After spending some time alone in the desert, Joshua is met with temptations in the form of a mirage that strays him from his Father's callings. He must decide between his ultimate suffering or wealth and power. True to the traditional Biblical story, Joshua chooses his original path of suffering and heads into town, where he will soon meet his first follower. Greeted by beggars, shopkeepers, and prostitutes alike, Joshua performs his second and third miracles, leading the 12 Apostles to follow His teachings. Within the course of the script, we are constantly reminded of Joshua's simple yet impactful mission: to spread love and show everyone that they are capable of salvation, regardless of their identity.
After all, Scripture says, "The Lord saw all that He made; it was good" (Genesis 1:31).
As the two lovers, Joshua and Judas, embark on their openly gay relationship, Judas is faced with a priest who tempts him into betrayal with 30 silver coins for the price of revealing Joshua's identity. After a comical depiction of the Last Supper, we see this betrayal come to light, and Joshua is arrested by two Roman soldiers.
The Last Supper was undoubtedly one of the highlights of the show. The performers executed traditional LGBTQ+ dance moves such as voguing in the musical number "Let's Have a KiKi," a term known to ballroom drag subculture as a social gathering with gossip. Not only was the choreography executed properly but it also spread the joy of live drag performance to all seated in the audience who couldn't help but clap along.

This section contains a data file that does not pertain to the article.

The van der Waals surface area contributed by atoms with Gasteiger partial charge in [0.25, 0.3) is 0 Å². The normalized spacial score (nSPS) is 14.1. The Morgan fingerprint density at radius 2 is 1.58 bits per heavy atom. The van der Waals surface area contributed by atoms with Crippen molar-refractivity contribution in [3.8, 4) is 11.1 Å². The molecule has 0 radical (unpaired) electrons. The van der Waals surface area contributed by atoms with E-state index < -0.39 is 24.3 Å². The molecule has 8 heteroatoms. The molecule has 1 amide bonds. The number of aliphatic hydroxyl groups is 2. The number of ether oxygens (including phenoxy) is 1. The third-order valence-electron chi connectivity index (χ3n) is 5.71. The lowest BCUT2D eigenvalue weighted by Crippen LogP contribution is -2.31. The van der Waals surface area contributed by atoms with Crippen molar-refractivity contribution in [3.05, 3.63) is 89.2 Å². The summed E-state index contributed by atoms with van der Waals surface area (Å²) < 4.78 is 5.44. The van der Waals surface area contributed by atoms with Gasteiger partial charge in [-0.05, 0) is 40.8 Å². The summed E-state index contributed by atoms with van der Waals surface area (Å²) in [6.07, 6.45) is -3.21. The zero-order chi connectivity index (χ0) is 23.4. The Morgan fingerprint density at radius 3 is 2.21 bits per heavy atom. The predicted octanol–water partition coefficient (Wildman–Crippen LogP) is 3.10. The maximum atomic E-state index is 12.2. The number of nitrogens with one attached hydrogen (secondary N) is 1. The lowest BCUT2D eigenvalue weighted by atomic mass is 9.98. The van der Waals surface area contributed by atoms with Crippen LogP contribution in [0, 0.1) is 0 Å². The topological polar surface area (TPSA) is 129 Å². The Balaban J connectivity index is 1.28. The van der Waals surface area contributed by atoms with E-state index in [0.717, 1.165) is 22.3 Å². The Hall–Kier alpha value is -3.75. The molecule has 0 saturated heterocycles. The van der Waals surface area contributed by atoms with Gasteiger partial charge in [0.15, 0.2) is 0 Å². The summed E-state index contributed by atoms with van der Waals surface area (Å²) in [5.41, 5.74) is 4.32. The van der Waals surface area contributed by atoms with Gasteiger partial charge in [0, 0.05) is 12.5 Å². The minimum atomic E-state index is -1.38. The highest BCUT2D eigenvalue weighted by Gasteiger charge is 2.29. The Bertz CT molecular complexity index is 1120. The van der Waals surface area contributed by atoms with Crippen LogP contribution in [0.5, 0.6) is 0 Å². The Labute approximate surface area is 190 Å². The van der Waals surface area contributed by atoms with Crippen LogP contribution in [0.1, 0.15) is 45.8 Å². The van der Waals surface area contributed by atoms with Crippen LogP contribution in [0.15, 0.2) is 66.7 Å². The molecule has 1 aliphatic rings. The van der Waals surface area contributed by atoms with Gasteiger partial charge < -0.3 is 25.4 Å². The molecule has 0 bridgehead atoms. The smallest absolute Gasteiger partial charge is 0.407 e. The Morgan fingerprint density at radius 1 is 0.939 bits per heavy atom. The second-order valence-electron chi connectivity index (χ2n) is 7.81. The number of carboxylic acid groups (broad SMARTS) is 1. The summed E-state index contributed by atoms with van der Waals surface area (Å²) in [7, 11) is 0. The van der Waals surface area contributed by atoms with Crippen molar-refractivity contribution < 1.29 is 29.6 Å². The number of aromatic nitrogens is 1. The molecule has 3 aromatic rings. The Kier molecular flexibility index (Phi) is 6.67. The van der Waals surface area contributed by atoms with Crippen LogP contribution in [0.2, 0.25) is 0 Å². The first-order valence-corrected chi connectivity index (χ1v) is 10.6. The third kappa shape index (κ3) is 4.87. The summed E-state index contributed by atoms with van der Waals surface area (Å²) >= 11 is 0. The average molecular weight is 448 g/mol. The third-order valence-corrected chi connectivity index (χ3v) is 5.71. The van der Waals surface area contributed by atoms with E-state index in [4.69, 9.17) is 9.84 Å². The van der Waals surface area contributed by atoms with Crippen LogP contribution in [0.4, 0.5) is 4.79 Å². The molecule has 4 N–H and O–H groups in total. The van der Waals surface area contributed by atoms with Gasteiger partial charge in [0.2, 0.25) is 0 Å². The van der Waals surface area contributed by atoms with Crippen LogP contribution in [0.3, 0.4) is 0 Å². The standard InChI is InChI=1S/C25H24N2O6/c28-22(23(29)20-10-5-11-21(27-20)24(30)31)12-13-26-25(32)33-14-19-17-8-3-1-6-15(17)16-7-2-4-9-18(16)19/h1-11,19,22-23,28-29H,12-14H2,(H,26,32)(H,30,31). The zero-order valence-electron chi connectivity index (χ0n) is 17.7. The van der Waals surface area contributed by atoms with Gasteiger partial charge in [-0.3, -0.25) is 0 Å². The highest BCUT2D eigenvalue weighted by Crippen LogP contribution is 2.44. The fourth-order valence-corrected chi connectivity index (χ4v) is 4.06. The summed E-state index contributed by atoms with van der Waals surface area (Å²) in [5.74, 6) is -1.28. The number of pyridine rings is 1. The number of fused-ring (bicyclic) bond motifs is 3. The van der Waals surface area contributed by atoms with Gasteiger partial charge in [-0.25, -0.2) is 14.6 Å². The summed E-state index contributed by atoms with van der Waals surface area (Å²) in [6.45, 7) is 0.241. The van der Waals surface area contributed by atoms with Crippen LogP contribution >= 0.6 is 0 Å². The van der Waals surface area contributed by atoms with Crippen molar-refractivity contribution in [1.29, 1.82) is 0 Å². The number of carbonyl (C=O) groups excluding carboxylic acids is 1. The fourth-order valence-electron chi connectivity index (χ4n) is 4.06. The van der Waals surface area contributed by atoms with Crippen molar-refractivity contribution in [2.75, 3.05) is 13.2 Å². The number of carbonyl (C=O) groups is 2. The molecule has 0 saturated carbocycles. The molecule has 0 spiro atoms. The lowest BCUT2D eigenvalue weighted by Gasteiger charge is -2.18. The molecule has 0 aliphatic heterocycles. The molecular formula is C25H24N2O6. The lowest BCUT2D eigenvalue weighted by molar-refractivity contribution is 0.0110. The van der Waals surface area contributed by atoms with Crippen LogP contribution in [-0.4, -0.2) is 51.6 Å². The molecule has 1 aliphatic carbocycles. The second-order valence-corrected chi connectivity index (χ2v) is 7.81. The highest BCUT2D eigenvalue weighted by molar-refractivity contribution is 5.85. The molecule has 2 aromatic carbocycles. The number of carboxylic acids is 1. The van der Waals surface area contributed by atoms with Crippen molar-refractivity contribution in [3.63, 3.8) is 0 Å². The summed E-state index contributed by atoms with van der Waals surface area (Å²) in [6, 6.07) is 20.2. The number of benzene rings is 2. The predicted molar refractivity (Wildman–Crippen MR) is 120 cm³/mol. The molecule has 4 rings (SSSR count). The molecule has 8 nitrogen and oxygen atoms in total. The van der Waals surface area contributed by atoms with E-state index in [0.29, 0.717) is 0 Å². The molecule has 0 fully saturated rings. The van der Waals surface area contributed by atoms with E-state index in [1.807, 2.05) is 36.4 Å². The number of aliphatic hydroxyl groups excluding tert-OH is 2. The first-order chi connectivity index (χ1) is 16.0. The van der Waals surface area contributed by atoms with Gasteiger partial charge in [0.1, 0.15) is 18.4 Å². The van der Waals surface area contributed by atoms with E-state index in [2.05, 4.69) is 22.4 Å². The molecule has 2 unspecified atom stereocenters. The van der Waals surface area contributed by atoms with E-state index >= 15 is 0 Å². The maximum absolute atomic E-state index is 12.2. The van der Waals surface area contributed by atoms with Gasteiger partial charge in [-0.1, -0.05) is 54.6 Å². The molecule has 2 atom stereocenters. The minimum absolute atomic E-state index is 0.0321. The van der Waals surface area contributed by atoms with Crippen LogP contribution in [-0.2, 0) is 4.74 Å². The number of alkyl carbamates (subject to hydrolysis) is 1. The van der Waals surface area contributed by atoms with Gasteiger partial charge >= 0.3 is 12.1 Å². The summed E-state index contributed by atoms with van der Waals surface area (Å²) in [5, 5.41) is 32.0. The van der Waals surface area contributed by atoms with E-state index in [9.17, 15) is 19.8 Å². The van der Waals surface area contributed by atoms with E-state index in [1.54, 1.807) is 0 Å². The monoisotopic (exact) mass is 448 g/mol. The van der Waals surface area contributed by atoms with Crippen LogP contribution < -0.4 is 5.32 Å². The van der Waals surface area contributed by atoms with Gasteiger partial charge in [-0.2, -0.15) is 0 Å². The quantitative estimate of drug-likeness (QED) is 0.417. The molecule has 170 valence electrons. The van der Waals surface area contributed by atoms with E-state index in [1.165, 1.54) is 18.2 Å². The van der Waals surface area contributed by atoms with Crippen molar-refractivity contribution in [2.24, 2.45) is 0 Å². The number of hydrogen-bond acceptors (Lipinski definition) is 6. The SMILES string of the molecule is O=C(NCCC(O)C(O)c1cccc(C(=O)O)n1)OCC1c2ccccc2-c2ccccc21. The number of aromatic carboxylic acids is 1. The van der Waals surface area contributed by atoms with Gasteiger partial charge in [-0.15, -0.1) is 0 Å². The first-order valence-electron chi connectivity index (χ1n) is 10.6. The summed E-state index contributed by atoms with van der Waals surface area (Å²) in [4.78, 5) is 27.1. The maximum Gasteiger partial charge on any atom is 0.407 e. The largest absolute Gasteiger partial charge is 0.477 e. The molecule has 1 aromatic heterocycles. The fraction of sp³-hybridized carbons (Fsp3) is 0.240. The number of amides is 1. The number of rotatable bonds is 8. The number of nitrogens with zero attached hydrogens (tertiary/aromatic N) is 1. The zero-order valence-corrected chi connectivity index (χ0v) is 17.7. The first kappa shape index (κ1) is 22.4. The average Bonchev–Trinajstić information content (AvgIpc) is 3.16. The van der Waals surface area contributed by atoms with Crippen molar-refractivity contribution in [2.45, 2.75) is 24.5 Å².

At this point in the show, audience members could feel the impending suffering that was soon coming to Joshua. As Pontus Pilot declared His crimes, Joshua was placed in a velvet purple toga and a crown of thorns placed upon his head. He trembled under the weight of the cross and everyone, actors and audience members alike, shared tears and a heavy heart.
Though minimal props and costumes were used, the story was told flawlessly with impeccable nuance. Each actor individually and unusually highlighted what it means to move through life with accepting love and grace, Christ's most critical teaching.
No matter your identity, you will find a way to relate to this story and its teachings.
Corpus Christi continues through Saturday, June 10. For more details on this production, please view the sidebar.